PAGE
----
Molality and Concentration of a Chemical Solution

The concentration of sucrose in water may be expressed in terms of molality.
The concentration of sucrose in water may be expressed in terms of molality. Uwe Hermann

Molality is a means of expressing the concentration of a chemical solution. Here's an example problem to show you how to determine it:

Sample Molality Problem

A 4 g sugar cube (Sucrose: C12H22O11) is dissolved in a 350 ml teacup of 80 °C water. What is the molality of the sugar solution?

Given: Density of water at 80° = 0.975 g/ml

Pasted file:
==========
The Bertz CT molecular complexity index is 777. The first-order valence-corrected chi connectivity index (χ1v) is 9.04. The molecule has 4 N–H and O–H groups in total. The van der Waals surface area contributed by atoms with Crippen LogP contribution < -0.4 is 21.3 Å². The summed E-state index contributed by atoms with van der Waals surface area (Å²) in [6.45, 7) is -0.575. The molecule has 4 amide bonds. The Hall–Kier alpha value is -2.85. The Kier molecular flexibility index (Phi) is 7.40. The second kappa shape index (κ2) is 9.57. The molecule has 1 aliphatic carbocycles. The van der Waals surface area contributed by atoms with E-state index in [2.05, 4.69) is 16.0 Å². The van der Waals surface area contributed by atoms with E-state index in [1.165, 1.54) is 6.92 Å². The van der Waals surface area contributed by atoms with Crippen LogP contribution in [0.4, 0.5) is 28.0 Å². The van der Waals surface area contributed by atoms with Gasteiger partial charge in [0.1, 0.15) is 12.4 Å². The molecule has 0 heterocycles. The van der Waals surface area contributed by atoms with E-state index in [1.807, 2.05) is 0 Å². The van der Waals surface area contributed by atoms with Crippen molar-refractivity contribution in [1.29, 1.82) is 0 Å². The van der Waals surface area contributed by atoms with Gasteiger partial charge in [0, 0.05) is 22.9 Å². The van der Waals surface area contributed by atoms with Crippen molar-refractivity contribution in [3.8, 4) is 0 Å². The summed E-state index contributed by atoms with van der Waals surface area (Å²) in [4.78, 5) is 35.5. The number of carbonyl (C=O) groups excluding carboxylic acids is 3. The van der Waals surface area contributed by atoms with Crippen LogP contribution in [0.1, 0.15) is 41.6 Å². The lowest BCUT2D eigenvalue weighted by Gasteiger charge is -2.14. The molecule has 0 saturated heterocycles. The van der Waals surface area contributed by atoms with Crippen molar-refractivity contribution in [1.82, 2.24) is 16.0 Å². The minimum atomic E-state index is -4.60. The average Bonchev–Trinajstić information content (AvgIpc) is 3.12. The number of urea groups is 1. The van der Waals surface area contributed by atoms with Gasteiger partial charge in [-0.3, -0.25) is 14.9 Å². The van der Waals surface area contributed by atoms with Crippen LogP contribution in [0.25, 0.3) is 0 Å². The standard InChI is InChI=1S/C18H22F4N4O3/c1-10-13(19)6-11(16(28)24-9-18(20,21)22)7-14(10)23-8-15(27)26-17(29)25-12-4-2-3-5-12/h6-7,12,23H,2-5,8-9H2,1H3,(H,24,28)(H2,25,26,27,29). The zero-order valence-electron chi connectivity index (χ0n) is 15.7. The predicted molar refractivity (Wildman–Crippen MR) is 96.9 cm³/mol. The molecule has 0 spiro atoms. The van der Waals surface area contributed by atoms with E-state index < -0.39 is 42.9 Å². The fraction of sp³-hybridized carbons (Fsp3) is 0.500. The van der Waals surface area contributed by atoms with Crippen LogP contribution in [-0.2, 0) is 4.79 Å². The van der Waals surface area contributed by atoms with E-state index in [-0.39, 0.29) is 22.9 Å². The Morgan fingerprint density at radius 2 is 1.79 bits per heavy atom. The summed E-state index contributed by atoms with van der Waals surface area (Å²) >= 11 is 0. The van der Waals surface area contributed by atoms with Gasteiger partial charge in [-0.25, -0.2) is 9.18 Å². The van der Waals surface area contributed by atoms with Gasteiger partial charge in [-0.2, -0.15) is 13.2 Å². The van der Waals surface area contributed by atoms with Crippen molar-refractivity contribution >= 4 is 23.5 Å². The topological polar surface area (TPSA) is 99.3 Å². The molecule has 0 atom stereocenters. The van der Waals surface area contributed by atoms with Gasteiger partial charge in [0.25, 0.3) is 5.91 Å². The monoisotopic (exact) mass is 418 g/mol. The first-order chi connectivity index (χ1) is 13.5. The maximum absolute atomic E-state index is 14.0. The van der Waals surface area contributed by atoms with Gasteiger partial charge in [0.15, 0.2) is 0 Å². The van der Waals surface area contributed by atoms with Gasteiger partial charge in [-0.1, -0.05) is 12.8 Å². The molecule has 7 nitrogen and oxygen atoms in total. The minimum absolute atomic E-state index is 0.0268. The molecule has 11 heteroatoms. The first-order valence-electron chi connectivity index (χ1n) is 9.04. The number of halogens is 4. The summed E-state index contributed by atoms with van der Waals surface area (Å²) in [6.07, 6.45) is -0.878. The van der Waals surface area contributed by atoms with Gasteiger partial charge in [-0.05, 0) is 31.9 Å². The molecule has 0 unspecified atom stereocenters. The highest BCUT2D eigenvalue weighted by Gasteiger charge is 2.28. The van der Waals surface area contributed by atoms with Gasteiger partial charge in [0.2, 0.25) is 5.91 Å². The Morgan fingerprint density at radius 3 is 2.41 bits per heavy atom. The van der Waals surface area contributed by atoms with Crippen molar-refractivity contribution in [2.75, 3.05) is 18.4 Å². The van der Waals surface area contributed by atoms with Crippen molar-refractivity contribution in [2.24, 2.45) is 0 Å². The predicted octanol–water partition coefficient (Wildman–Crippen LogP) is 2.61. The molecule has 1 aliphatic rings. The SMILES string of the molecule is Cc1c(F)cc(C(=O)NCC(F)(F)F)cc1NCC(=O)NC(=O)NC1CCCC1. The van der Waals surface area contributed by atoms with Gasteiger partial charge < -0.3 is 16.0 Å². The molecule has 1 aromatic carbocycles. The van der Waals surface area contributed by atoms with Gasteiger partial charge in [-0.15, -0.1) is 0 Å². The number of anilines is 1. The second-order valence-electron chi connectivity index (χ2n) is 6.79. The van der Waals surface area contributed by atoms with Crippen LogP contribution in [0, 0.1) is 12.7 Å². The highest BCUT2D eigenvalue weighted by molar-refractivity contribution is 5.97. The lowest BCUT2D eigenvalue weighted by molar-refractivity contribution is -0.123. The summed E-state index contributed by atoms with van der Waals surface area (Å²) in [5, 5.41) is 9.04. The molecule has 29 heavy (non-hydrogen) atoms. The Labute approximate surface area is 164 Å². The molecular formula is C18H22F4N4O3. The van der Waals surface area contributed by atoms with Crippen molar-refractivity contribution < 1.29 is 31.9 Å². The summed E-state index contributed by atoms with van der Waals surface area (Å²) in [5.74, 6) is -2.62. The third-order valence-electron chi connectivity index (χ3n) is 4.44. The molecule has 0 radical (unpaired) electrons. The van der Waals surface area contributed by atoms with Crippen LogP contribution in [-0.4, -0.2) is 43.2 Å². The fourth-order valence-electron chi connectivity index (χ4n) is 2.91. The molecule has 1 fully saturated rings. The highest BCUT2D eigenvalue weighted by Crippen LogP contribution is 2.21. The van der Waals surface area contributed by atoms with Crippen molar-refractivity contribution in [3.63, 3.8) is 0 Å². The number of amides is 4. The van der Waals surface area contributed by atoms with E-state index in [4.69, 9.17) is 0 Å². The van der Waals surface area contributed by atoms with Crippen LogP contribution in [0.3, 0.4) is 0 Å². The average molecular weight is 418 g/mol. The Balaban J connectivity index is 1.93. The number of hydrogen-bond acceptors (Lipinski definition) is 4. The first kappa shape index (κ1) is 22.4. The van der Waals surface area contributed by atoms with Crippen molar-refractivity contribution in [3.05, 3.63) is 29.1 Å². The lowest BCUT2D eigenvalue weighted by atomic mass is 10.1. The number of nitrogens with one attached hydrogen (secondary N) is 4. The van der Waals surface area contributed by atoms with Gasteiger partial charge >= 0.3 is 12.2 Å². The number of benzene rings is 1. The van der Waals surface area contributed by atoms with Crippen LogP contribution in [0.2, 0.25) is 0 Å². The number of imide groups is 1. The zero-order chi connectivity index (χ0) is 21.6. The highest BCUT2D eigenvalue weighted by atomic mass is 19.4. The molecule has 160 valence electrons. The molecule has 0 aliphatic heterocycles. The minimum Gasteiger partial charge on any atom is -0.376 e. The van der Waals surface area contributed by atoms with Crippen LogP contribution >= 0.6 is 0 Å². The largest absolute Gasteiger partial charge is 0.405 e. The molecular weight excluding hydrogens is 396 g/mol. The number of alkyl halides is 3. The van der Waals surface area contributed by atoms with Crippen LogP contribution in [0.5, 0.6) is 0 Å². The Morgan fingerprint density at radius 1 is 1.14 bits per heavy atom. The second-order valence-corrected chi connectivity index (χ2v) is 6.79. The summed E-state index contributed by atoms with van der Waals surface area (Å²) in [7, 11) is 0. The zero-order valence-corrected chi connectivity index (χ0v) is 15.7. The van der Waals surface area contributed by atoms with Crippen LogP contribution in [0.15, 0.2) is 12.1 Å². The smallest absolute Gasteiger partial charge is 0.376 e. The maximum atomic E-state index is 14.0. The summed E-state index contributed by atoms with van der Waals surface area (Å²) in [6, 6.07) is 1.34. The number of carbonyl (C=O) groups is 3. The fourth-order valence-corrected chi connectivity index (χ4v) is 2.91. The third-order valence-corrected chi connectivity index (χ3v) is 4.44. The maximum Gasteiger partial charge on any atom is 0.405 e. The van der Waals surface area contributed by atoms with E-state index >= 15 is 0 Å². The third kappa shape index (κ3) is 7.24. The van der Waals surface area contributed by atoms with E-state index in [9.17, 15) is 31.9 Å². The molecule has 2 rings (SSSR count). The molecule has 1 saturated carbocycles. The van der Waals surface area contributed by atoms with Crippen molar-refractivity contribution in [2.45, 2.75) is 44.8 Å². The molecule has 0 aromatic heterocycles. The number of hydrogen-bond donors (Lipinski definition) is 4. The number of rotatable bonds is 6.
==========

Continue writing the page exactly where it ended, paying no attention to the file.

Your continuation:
Solution

Start with the definition of molality. Molality is the number of moles of solute per kilogram of solvent.

Step 1 - Determine number of moles of sucrose in 4 g.

Solute is 4 g of C12H22O11

C12H22O11 = (12)(12) + (1)(22) + (16)(11)
C12H22O11 = 144 + 22+ 176
C12H22O11 = 342 g/mol
divide this amount into the size of the sample
4 g /(342 g/mol) = 0.0117 mol

Step 2 - Determine mass of solvent in kg.

density = mass/volume
mass = density x volume
mass = 0.975 g/ml x 350 ml
mass = 341.25 g
mass = 0.341 kg

Step 3 - Determine molality of the sugar solution.

molality = molsolute / msolvent
molality = 0.0117 mol / 0.341 kg
molality = 0.034 mol/kg

Answer:

The molality of the sugar solution is 0.034 mol/kg.

Note: For aqueous solutions of covalent compounds, such as sugar, the molality and molarity of a chemical solution are comparable. In this situation, the molarity of a 4 g sugar cube in 350 ml of water would be 0.033 M.